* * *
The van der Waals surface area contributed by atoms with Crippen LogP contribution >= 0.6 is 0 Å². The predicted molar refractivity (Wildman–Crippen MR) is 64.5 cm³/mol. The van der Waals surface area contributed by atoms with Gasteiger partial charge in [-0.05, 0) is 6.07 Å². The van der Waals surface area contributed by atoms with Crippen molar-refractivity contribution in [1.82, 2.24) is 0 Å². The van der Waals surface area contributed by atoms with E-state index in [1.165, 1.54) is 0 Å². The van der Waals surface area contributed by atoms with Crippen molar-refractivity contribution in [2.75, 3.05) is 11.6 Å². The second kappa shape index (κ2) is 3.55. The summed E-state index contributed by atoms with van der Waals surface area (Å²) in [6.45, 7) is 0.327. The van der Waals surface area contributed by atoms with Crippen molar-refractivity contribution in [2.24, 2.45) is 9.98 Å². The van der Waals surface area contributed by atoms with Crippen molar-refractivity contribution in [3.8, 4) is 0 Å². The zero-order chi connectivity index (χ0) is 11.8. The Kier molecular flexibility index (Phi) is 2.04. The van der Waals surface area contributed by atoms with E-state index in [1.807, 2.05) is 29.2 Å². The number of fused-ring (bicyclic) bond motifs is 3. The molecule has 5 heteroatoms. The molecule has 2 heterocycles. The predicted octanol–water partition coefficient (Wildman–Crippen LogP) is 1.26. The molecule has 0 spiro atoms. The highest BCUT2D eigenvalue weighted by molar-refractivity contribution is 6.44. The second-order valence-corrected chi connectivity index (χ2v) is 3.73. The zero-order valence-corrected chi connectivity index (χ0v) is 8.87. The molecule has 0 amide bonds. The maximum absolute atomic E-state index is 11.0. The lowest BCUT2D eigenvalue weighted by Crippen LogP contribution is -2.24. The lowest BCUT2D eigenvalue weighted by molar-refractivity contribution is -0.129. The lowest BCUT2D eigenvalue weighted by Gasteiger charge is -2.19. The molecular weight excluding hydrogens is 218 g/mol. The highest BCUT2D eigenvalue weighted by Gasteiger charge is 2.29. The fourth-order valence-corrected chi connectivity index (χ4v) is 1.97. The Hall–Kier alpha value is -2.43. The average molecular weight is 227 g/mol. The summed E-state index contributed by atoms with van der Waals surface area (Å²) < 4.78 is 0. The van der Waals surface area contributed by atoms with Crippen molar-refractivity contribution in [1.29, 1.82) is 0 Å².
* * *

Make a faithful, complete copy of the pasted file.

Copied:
The van der Waals surface area contributed by atoms with Crippen LogP contribution >= 0.6 is 0 Å². The predicted molar refractivity (Wildman–Crippen MR) is 64.5 cm³/mol. The van der Waals surface area contributed by atoms with Gasteiger partial charge in [-0.05, 0) is 6.07 Å². The van der Waals surface area contributed by atoms with Crippen molar-refractivity contribution in [1.82, 2.24) is 0 Å². The van der Waals surface area contributed by atoms with E-state index in [1.165, 1.54) is 0 Å². The van der Waals surface area contributed by atoms with Crippen molar-refractivity contribution in [2.75, 3.05) is 11.6 Å². The second kappa shape index (κ2) is 3.55. The summed E-state index contributed by atoms with van der Waals surface area (Å²) in [6.45, 7) is 0.327. The van der Waals surface area contributed by atoms with Crippen molar-refractivity contribution in [2.24, 2.45) is 9.98 Å². The van der Waals surface area contributed by atoms with Crippen molar-refractivity contribution in [3.8, 4) is 0 Å². The zero-order chi connectivity index (χ0) is 11.8. The Kier molecular flexibility index (Phi) is 2.04. The van der Waals surface area contributed by atoms with E-state index in [1.807, 2.05) is 29.2 Å². The number of fused-ring (bicyclic) bond motifs is 3. The molecule has 5 heteroatoms. The molecule has 2 heterocycles. The predicted octanol–water partition coefficient (Wildman–Crippen LogP) is 1.26. The molecule has 0 spiro atoms. The highest BCUT2D eigenvalue weighted by molar-refractivity contribution is 6.44. The second-order valence-corrected chi connectivity index (χ2v) is 3.73. The zero-order valence-corrected chi connectivity index (χ0v) is 8.87. The molecule has 0 amide bonds. The maximum absolute atomic E-state index is 11.0. The lowest BCUT2D eigenvalue weighted by Crippen LogP contribution is -2.24. The lowest BCUT2D eigenvalue weighted by molar-refractivity contribution is -0.129. The lowest BCUT2D eigenvalue weighted by Gasteiger charge is -2.19. The molecular weight excluding hydrogens is 218 g/mol. The highest BCUT2D eigenvalue weighted by Gasteiger charge is 2.29. The fourth-order valence-corrected chi connectivity index (χ4v) is 1.97. The Hall–Kier alpha value is -2.43. The average molecular weight is 227 g/mol. The summed E-state index contributed by atoms with van der Waals surface area (Å²) < 4.78 is 0. The van der Waals surface area contributed by atoms with Crippen molar-refractivity contribution in [1.29, 1.82) is 0 Å².